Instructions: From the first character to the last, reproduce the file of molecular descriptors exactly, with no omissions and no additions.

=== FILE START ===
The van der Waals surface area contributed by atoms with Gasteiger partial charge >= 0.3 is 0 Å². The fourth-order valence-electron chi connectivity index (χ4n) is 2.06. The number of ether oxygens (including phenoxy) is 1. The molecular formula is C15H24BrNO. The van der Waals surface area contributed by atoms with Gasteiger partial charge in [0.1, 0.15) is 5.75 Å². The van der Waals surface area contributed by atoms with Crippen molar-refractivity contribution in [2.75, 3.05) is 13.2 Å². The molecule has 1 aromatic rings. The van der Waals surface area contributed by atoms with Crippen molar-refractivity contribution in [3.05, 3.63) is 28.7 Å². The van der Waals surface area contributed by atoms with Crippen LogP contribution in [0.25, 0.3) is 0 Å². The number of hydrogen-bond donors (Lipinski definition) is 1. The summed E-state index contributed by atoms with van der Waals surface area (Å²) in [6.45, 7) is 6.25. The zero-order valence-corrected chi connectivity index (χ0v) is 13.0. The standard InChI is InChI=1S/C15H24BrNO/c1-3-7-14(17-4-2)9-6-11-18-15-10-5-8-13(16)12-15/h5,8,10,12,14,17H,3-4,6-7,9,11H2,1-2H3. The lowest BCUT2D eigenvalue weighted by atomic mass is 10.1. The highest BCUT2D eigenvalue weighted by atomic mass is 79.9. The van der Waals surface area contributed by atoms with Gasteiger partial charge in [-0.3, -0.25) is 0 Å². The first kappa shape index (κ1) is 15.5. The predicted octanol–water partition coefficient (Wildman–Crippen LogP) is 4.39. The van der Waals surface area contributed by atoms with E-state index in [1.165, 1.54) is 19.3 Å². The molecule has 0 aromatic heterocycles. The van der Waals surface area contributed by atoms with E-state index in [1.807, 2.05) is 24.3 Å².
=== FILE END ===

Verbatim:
The van der Waals surface area contributed by atoms with Gasteiger partial charge >= 0.3 is 0 Å². The fourth-order valence-electron chi connectivity index (χ4n) is 2.06. The number of ether oxygens (including phenoxy) is 1. The molecular formula is C15H24BrNO. The van der Waals surface area contributed by atoms with Gasteiger partial charge in [0.1, 0.15) is 5.75 Å². The van der Waals surface area contributed by atoms with Crippen molar-refractivity contribution in [2.75, 3.05) is 13.2 Å². The molecule has 1 aromatic rings. The van der Waals surface area contributed by atoms with Crippen molar-refractivity contribution in [3.05, 3.63) is 28.7 Å². The van der Waals surface area contributed by atoms with Crippen LogP contribution in [0.25, 0.3) is 0 Å². The number of hydrogen-bond donors (Lipinski definition) is 1. The summed E-state index contributed by atoms with van der Waals surface area (Å²) in [6.45, 7) is 6.25. The zero-order valence-corrected chi connectivity index (χ0v) is 13.0. The standard InChI is InChI=1S/C15H24BrNO/c1-3-7-14(17-4-2)9-6-11-18-15-10-5-8-13(16)12-15/h5,8,10,12,14,17H,3-4,6-7,9,11H2,1-2H3. The lowest BCUT2D eigenvalue weighted by atomic mass is 10.1. The highest BCUT2D eigenvalue weighted by atomic mass is 79.9. The van der Waals surface area contributed by atoms with Gasteiger partial charge in [-0.3, -0.25) is 0 Å². The first kappa shape index (κ1) is 15.5. The predicted octanol–water partition coefficient (Wildman–Crippen LogP) is 4.39. The van der Waals surface area contributed by atoms with E-state index in [1.165, 1.54) is 19.3 Å². The molecule has 0 aromatic heterocycles. The van der Waals surface area contributed by atoms with E-state index in [1.807, 2.05) is 24.3 Å².